On the right track: VirtuOx tees up providers for better connectivity
CORAL SPRINGS, Fla. – VirtuOx is betting that its new tracking device is an idea with legs.
VirtuOx launched VirtuTrack after a national HME provider approached the company to help it track usage for its fleet of oxygen transfill systems.
“We started out with one idea, but we quickly realized there are a number of uses for this device,” said Kyle Miko, founder and COO of VirtuOx, a Medicare-approved IDTF for overnight oximetry and home sleep testing.
VirtuTrack’s chain-of-custody design secures the device to transfill systems or other capital-intensive equipment like non-invasive ventilators. From there, providers log into the VirtuOx portal to see if their equipment is being used.
The beauty of transfill systems is they “cut the cord” between providers and patients—they allow patients to fill their own tanks and providers to eliminate deliveries. But when patients become less mobile, the systems often go unused, Miko says.
“Then the provider has equipment out there that’s not being used as much as they’d like it to be used,” he said.
VirtuTrack helps providers determine when it’s time to transition a patient to a different modality, and frees them up to repurpose a transfill system for another patient, Miko says.
“Providers are buying new equipment for the next patient, when they could use existing equipment,” he said.
Beyond that, providers can use VirtuTrack to locate equipment when a patient dies. The device has a battery that last two weeks, allowing it to send a distress signal every 12 hours when it has been unplugged, Miko says.
“This is an issue for providers: The family members of deceased patients often arrange for their whole apartment to be picked up by Goodwill, including their equipment,” he said. “The provider doesn’t know any of this is happening and when they find out they don’t know where their equipment is.”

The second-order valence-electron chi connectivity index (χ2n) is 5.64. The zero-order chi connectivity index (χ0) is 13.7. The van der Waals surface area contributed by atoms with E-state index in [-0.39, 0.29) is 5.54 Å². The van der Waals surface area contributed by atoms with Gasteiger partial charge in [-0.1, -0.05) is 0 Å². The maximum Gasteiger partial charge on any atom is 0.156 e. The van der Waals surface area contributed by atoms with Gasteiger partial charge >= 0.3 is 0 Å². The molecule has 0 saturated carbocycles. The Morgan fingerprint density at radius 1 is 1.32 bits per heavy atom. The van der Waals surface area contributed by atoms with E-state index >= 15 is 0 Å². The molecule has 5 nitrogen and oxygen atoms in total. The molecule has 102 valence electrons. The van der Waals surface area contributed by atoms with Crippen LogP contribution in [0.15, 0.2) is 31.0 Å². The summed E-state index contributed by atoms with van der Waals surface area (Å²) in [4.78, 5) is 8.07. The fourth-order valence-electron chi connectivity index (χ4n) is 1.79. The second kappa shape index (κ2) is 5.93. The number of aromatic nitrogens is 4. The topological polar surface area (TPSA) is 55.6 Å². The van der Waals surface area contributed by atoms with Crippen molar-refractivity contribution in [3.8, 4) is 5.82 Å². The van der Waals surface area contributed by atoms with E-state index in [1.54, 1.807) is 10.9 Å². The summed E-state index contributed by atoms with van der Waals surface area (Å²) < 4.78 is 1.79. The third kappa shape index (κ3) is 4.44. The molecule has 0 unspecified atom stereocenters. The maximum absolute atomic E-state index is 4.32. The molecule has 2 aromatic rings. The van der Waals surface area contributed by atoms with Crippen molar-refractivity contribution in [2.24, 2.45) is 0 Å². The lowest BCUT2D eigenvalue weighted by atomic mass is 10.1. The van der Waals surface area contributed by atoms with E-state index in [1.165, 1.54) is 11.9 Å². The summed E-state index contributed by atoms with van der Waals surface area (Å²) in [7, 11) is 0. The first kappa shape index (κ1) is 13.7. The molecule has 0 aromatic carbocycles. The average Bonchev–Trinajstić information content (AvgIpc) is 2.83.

Big picture, Miko believes VirtuTrack better equips providers for an evolving healthcare market that increasingly values remote patient monitoring, and the improved care and reduced costs that go along with it.
“We’re already talking to ACOs and providers in the home health and HME space that are trying to earn that extra business,” he said. “They’re realizing that being able to monitor an oxygen patient on a real-time basis to find out if they’re using their therapy 24 hours a day like they’ve been prescribed, not just at night—that’s invaluable information. When you’re trying to compete and you all have the same equipment, it makes a difference.”
‘Now is the right time’
While monitoring has become ubiquitous in the sleep therapy market, where insurers require proof of compliance for continued reimbursement, the oxygen therapy market has been slower on the uptake.
But that’s all changing, says Kyle Miko, founder and COO of VirtuOx, which recently launched VirtuTrack, a device that allows providers to track usage and the whereabouts of capital-intensive equipment like oxygen transfill systems and non-invasive ventilators.
“We’re all used to having connected items in our homes, whether it’s a smart phone or a scale or a diabetes monitor or a pulse oximeter,” he said. “We’re all excited to monitor every bit of our lives with these things, so I think now is the right time. It has become more digestible and acceptable.”
Prior to VirtuOx launching VirtuTrack, O2 Concepts launched a portable oxygen concentrator with a built-in modem that allows providers to remotely perform software updates and check settings, usage and purity. ResMed has also shared plans to bring cloud connectivity to the POCs of Inova Labs, which it bought in 2016.
Also helping to push oxygen therapy toward connectivity, Miko says: The price to remotely monitor devices has become more reasonable. VirtuOx charges providers $75 for a VirtuTrack device, plus $3 per month for data.
“Five years ago, a data plan would have been $30 to $40 per month,” he said.